Launched in partnership with Curtin University, the new Perth Pollen Count and Forecast Service will provide real-time environmental allergic and respiratory data for the metropolitan Perth community.
The Perth Pollen Count and Forecast Service, also known as Perth Pollen, was launched today in partnership with Curtin University to help Western Australians get a handle on hay fever season.
Perth Pollen is Western Australia’s first and only real-time pollen monitoring and forecast service. By providing grass pollen and air quality data to give those with seasonal allergies, it will create a lasting impact on the health of the community.
The initiative was launched by the University of Melbourne and University of Tasmania and is part of the move towards building Australia’s national pollen monitoring network, complementing similar services that have been launched in other states. They include Melbourne Pollen, Canberra Pollen, Sydney Pollen and the AirRater service, which have supported over one million users.
Dr Ivan Hanigan, Director, WHO Collaborating Centre for Environmental Health Impact Assessment, Faculty of Health Sciences, Senior Lecturer in Climate Change and Health, Curtin School of Population Health, Curtin University, said the team have estimated that pollen allergy will be one of the first health impacts of climate change to be identifiable with near-real-time data from the new monitors.
“This is because climate change will change the flowering season of plants and also the allergenicity of the pollen pollution particles. This is an important public health warning about the imminent impacts of climate change on health which is my area of research and teaching at Curtin,” Dr Hanigan said.
The automated pollen monitor, located on Curtin University’s Perth campus, collects samples of air and takes holographic images of pollen in-flight and machine learning algorithms identify the different types of pollen that may trigger allergic rhinitis or asthma. This reduces labour time for researchers to focus on interpreting data and creating better forecasts to help provide people with more information so they can make more informed decisions.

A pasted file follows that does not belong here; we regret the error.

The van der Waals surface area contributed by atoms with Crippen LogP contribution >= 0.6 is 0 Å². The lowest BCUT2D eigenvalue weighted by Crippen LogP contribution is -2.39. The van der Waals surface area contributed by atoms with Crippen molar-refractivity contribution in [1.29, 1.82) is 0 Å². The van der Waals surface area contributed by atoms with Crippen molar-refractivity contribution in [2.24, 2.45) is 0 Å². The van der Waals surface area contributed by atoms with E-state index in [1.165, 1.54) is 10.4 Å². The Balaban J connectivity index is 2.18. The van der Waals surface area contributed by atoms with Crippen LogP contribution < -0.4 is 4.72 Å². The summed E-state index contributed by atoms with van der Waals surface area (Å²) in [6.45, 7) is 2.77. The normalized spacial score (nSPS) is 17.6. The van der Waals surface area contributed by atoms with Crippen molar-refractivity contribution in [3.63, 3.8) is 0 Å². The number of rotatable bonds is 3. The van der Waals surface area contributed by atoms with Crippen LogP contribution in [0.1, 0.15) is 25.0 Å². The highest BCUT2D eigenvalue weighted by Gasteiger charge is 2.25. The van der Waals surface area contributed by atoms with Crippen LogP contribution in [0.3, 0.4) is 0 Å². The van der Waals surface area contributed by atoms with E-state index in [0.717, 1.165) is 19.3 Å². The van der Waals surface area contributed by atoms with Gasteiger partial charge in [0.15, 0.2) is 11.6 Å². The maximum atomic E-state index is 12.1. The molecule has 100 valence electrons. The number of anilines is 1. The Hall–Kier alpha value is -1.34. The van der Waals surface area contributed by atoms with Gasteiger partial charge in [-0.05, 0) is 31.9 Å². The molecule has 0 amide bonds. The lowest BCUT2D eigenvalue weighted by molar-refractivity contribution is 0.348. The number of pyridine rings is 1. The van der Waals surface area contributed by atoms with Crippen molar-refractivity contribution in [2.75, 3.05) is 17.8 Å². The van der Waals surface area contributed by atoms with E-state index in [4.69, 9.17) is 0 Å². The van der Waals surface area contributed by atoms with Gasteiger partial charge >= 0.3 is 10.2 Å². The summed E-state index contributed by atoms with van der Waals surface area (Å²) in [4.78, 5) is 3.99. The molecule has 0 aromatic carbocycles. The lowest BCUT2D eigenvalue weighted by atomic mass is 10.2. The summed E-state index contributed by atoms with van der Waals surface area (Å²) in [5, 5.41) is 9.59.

Dr Ryan Mead-Hunter, Senior Lecturer in the Curtin School of Population Health, said the team are very pleased to be able to offer this much-needed service in Perth, to help Western Australians manage their pollen allergies and live free from symptoms.
“This launch is just the beginning – as the monitoring network grows, in collaboration with other leading universities, we can find better solutions so all Australians, regardless of geographic locations, are aware of how air quality affects their overall health now, and into the future,” Dr Mead-Hunter said.
People with hay fever are more likely to have asthma and people living with asthma also suffer from hay fever. Data from the Australian Bureau of Statistics (ABS) found that asthma-related deaths remain stubbornly high in Western Australia, especially for women aged over 75 years.
Fay Johnston, Professor of Environmental Health, Public Health, Primary Care and Health Services Theme, Menzies Institute for Medical Research, University of Tasmania said hay fever is the most common chronic respiratory condition in Australia, affecting around 18 per cent of the Australian population, or approximately 4.6 million people and pollen is a major trigger.
“Pollens also affect a large number of the 11 per cent of Australians living with asthma and pollen allergies can be extremely debilitating. Lost productivity from hay fever alone costs the Australian economy around $5 billion each year,” Professor Johnston said.
“Much can be done to reduce the burden if those sensitive to pollen get a bit of warning. Hay fever medications work much better when taken in advance of a high pollen day.”
Donna Rendell, Asthma WA CEO, welcomed the launch of the new Perth Pollen service into Western Australia.
“Living with asthma can be challenging enough, and when you add allergic rhinitis (commonly known as hay fever), this could lead to more hospital or emergency visits, and more time off work or school,” said Ms Rendell.
“Asthma WA consumers have been asking for a Pollen Count for many years, especially with Western Australia’s easterly winds, as it would be a real aid towards helping people to always stay on top of their asthma and allergy control.
“Having access to a real time Pollen Count will help people plan their day better and reduce the risk of a severe asthma flare-up. The Perth Pollen Count is an exciting step forward.”
Dr Edwin Lampugnani, Senior Research Fellow at the University of Melbourne and co-creator of the Pollen Forecast Service, said the launch of the Perth Pollen service is the next step towards a truly national Pollen Forecast network, that uses real-world observations to generate and validate the quality of its pollen forecasts.
“Our vision is to help the millions of Australians affected by allergies to airborne pollen and other allergens by discovering, translating and delivering research solutions so they can better manage their condition,” Dr Lampugnani said.
“Just as regular weather updates are often used to guide people’s daily activities, regular pollen and air quality forecasts are an important tool to help with managing a chronic illness, particularly during spring and early summer.
“Since 2012, we have helped thousands of people be better prepared for allergy season and understand how environment conditions related to their symptoms.”